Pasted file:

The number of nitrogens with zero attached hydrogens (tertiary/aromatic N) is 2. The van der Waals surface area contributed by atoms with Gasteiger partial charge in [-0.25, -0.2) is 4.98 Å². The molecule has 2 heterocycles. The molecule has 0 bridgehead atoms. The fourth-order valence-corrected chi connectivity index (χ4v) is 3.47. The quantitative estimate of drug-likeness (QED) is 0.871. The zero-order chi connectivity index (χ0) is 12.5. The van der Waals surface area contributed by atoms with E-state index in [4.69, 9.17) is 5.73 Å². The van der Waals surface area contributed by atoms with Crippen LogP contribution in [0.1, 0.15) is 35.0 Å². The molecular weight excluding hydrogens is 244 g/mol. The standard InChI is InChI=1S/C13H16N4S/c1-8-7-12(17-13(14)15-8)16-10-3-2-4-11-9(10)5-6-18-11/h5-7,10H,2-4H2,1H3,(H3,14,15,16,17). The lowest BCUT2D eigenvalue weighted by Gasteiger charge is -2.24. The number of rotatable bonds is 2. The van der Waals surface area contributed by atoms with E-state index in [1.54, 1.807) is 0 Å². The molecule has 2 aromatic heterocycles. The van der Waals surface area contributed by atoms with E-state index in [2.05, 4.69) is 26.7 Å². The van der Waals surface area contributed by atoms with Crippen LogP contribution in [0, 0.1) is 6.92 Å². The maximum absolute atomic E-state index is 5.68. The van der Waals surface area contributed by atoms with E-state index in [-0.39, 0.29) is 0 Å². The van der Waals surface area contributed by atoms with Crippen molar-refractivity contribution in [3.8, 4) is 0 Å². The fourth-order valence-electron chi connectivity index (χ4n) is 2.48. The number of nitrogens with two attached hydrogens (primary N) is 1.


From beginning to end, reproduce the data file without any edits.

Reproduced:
The number of nitrogens with zero attached hydrogens (tertiary/aromatic N) is 2. The van der Waals surface area contributed by atoms with Gasteiger partial charge in [-0.25, -0.2) is 4.98 Å². The molecule has 2 heterocycles. The molecule has 0 bridgehead atoms. The fourth-order valence-corrected chi connectivity index (χ4v) is 3.47. The quantitative estimate of drug-likeness (QED) is 0.871. The zero-order chi connectivity index (χ0) is 12.5. The van der Waals surface area contributed by atoms with E-state index in [4.69, 9.17) is 5.73 Å². The van der Waals surface area contributed by atoms with Crippen LogP contribution in [0.1, 0.15) is 35.0 Å². The molecular weight excluding hydrogens is 244 g/mol. The standard InChI is InChI=1S/C13H16N4S/c1-8-7-12(17-13(14)15-8)16-10-3-2-4-11-9(10)5-6-18-11/h5-7,10H,2-4H2,1H3,(H3,14,15,16,17). The lowest BCUT2D eigenvalue weighted by Gasteiger charge is -2.24. The number of rotatable bonds is 2. The van der Waals surface area contributed by atoms with E-state index in [1.54, 1.807) is 0 Å². The molecule has 2 aromatic heterocycles. The van der Waals surface area contributed by atoms with E-state index in [2.05, 4.69) is 26.7 Å². The van der Waals surface area contributed by atoms with Crippen LogP contribution in [0, 0.1) is 6.92 Å². The maximum absolute atomic E-state index is 5.68. The van der Waals surface area contributed by atoms with E-state index in [-0.39, 0.29) is 0 Å². The van der Waals surface area contributed by atoms with Crippen molar-refractivity contribution in [3.8, 4) is 0 Å². The fourth-order valence-electron chi connectivity index (χ4n) is 2.48. The number of nitrogens with two attached hydrogens (primary N) is 1.